On April 5, 1914 over 100 women attended a meeting in Wynn’s Hotel, Dublin, presided over by Agnes O’Farrelly, of what was to be Cumann na mBan. One hundred years later, Cumann na mBan has influenced the course of Irish History like no other women’s organisation has done it in the 20th Century. In these one hundred years, Cumann na mBan was the only Republican organisation which stood firmly to the All-Ireland Republic proclaimed in 1916. ‘Cumann na mBan: 100 Years Defending the Republic’ is the first full account of the one hundred years history of this remarkable women’s organisation.
The book includes 136 pages with previously unpublished documents and photos of Cumann na mBan. It is sold for $ 17,-. Bookshops may ask Cló Saoirse/Irish Freedom Press for cost price. Special rates are available for public libraries and universities.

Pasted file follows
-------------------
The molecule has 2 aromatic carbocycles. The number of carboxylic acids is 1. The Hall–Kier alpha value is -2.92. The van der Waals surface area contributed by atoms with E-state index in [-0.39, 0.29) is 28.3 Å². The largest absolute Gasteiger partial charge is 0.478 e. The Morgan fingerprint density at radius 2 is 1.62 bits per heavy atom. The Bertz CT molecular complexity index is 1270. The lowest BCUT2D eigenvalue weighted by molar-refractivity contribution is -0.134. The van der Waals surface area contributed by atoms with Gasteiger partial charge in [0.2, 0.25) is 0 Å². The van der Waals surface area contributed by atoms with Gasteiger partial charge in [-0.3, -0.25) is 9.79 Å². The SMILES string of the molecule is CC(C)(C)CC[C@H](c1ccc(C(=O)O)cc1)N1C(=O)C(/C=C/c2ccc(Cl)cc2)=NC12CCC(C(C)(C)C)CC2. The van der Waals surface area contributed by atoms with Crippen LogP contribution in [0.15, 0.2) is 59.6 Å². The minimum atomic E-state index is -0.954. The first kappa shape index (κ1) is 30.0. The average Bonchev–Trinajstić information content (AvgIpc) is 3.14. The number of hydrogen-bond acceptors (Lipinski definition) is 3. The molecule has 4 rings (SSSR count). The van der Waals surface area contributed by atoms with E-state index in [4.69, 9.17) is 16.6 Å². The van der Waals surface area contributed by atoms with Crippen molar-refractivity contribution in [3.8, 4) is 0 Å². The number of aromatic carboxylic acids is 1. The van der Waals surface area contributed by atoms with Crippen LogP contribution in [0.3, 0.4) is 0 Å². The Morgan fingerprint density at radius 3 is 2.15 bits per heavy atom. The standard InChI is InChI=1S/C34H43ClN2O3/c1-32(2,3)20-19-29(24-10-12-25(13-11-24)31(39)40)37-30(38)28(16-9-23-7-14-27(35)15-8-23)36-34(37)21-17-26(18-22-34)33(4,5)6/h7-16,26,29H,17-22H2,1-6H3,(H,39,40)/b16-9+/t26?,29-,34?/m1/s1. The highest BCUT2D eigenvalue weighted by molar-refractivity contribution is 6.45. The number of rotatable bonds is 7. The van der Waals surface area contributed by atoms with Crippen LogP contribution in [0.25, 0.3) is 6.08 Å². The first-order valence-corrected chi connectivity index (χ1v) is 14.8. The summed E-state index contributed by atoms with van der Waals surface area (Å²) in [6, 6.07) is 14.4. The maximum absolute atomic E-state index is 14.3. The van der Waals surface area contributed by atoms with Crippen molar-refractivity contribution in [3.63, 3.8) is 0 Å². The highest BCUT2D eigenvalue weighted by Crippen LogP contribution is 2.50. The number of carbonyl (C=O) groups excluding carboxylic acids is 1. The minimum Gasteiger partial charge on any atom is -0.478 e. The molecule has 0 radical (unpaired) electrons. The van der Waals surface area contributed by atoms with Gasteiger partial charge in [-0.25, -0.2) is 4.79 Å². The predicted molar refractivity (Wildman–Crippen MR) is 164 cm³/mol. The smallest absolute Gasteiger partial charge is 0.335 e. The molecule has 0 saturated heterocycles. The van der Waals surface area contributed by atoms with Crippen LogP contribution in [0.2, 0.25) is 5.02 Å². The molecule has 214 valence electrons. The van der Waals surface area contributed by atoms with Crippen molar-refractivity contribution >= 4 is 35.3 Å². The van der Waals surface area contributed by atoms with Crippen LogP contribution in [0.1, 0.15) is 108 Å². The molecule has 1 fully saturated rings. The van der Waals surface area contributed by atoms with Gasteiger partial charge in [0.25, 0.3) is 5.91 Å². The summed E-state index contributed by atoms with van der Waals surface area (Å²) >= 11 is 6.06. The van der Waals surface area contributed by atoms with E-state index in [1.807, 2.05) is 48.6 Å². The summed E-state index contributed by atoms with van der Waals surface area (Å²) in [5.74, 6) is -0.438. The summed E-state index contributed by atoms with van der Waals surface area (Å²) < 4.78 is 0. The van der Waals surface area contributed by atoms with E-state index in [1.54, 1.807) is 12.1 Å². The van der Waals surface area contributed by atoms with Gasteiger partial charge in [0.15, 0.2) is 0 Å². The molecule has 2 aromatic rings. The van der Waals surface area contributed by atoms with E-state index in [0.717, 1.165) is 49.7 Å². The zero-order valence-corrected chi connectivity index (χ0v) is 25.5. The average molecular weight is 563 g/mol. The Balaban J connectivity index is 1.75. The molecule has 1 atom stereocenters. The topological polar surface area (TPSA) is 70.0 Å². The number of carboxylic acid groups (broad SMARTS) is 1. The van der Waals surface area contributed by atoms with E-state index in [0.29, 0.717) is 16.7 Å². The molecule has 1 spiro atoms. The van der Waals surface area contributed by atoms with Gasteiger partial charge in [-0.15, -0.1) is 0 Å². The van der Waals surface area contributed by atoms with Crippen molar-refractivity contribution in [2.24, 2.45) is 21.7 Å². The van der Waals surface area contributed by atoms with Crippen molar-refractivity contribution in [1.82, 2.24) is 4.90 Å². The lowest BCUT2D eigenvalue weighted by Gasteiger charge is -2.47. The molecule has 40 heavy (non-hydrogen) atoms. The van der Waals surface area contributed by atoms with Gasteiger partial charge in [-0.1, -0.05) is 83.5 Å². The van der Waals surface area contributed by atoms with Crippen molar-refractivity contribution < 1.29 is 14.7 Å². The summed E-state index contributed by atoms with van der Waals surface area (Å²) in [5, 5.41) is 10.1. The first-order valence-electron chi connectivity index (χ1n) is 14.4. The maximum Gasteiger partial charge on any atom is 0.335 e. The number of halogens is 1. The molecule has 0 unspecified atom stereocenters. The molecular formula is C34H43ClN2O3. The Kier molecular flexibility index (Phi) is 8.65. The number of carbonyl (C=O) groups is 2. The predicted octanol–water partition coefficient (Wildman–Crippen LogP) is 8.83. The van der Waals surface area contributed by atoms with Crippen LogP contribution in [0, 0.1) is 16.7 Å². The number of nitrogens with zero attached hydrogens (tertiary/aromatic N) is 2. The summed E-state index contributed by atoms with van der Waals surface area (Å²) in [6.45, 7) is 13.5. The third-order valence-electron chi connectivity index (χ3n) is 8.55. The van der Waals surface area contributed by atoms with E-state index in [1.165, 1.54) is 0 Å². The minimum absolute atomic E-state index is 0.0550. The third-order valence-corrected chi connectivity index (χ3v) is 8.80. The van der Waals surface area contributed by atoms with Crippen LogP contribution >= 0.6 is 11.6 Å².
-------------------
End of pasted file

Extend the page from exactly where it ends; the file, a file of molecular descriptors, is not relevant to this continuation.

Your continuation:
The book will be launched by the National Irish Freedom Committee in the USA on November 22. Líta Ní Chathmhaoil, Cumann na mBan activist from Dublin and co-author of the book, will launch the book at the Testimonial Awards Dinner at Rory Dolan’s, 890 McLean Ave., Yonkers, NY 10704.
The book is available from the National Irish Freedom Committee in the USA; www.irishfreedom.net, NIFC, P.O. Box 358, Bronx, NY 10470, firstname.lastname@example.org.
For orders and any further information contact Josephine Hayden of Cló Saoirse/Irish Freedom Press: +353 (0)1 872 97 47 or email@example.com.
Líta Ní Chathmhaoil & Dieter Reinisch
Cumann na mBan: 100 Years Defending the Republic (American Edition)
Cló Saoirse/Irish Freedom Press
Dublin/New York, November 2014